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Most of the advice you can read online will tell you to work with a shutter speed that’s short enough to ensure sharpness and remove motion blur. That is unless you’re shooting landscapes in which case you should use a tripod and it’s ok to use longer shutter speeds.
This is the kind of thinking that I believe limits creativity. It’s kind of a black or white thinking with no room in between. After actually spending some time shooting different subjects in various conditions, you’ll come to realize that things are a little bit different.
Adding motion to your shots can bring a great deal of impact. Obviously it depends on the subject because not all things look good photographed in motion. From my experience, the most dramatic way to use motion in photography is to put it in contrast with something still, something sharp and in focus.
Naturally, the best way to take these kind of shots is with a tripod, but unfortunately a lot of the opportunities for these spectacular contrasts come and go very quickly and unexpectedly. That’s why you should ready yourself for some handheld action. There are, as I'm sure you know, a limited number of longer shutter speeds you can use while shooting handheld. This of course depends on the photographer, as some can shoot with a 200mm lens at 1/8th and get sharp images, while others can’t go longer that 1/25th. Shooting at this kind of shutter speed will require you to take some measures for stability; otherwise the part of the frame that should be sharp will be blurred as well. You can lean against a wall or use a table to stabilize your elbows for instance. Always remember to hold your breath during the exposure and if you have a stabilizing system in your camera or lens, use it because it could make the difference.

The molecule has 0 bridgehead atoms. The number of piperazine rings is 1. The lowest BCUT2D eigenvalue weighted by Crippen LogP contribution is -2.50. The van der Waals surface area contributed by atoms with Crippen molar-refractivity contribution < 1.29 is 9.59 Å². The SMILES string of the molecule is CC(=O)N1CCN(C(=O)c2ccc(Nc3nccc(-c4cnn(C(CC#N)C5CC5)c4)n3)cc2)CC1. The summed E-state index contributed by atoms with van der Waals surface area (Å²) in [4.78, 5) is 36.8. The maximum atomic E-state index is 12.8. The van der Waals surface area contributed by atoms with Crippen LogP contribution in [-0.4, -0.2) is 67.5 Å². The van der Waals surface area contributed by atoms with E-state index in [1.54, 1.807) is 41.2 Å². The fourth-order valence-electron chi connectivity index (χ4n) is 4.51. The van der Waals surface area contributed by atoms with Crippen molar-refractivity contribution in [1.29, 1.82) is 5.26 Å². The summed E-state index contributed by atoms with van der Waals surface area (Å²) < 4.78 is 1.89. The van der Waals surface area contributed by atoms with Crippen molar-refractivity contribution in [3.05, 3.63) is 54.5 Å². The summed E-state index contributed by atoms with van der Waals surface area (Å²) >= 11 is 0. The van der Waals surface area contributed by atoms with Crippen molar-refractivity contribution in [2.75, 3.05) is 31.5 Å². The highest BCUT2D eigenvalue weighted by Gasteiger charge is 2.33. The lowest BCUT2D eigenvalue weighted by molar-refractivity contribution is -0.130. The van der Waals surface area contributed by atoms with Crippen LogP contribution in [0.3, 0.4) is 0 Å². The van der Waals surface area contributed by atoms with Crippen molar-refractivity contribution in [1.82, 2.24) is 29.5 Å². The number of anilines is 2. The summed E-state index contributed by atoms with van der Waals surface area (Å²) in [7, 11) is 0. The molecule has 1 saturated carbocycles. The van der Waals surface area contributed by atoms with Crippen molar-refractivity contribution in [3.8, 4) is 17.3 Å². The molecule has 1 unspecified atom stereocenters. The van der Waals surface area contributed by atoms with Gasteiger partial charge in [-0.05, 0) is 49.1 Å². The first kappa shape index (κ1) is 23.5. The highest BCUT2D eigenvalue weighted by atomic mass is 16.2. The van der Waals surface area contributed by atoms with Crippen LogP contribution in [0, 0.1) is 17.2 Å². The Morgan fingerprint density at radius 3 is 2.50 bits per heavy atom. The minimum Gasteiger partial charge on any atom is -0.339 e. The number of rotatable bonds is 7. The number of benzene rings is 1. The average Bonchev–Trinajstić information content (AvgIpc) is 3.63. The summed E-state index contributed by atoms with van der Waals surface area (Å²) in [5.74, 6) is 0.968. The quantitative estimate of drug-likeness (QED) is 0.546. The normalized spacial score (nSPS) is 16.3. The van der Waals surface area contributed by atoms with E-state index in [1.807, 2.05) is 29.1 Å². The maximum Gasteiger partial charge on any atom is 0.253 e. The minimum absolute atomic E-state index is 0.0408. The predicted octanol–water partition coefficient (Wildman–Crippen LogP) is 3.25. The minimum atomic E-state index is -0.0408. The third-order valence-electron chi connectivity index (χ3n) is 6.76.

Here is photographer Bryan Peterson with the perfect demonstration in a video for Adorama TV.